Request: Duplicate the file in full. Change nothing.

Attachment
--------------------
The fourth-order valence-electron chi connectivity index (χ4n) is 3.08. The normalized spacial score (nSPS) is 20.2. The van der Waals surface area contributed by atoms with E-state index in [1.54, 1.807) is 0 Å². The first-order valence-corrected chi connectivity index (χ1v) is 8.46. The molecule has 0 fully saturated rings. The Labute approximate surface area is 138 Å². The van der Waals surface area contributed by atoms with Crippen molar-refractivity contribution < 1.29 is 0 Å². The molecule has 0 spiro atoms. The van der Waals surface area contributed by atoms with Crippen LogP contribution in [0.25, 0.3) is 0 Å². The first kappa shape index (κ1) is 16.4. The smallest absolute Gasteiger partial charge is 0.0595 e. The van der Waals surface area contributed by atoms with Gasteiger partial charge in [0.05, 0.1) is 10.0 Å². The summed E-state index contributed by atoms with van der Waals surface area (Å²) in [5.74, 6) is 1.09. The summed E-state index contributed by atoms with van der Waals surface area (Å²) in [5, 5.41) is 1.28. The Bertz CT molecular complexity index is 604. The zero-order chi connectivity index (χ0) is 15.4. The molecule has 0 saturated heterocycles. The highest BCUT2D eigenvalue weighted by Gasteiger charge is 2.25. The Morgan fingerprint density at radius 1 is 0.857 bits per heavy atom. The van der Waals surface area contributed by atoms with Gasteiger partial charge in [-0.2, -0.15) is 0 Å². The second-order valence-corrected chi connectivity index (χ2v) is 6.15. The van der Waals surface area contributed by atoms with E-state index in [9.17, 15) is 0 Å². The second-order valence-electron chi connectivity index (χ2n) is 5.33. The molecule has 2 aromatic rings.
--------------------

The fourth-order valence-electron chi connectivity index (χ4n) is 3.08. The normalized spacial score (nSPS) is 20.2. The van der Waals surface area contributed by atoms with E-state index in [1.54, 1.807) is 0 Å². The first-order valence-corrected chi connectivity index (χ1v) is 8.46. The molecule has 0 fully saturated rings. The Labute approximate surface area is 138 Å². The van der Waals surface area contributed by atoms with Crippen molar-refractivity contribution < 1.29 is 0 Å². The molecule has 0 spiro atoms. The van der Waals surface area contributed by atoms with Crippen LogP contribution in [0.25, 0.3) is 0 Å². The first kappa shape index (κ1) is 16.4. The smallest absolute Gasteiger partial charge is 0.0595 e. The van der Waals surface area contributed by atoms with Gasteiger partial charge in [0.05, 0.1) is 10.0 Å². The summed E-state index contributed by atoms with van der Waals surface area (Å²) in [5.74, 6) is 1.09. The summed E-state index contributed by atoms with van der Waals surface area (Å²) in [5, 5.41) is 1.28. The Bertz CT molecular complexity index is 604. The zero-order chi connectivity index (χ0) is 15.4. The molecule has 0 saturated heterocycles. The highest BCUT2D eigenvalue weighted by Gasteiger charge is 2.25. The Morgan fingerprint density at radius 1 is 0.857 bits per heavy atom. The van der Waals surface area contributed by atoms with Gasteiger partial charge in [-0.2, -0.15) is 0 Å². The second-order valence-corrected chi connectivity index (χ2v) is 6.15. The van der Waals surface area contributed by atoms with E-state index in [9.17, 15) is 0 Å². The second-order valence-electron chi connectivity index (χ2n) is 5.33. The molecule has 2 aromatic rings.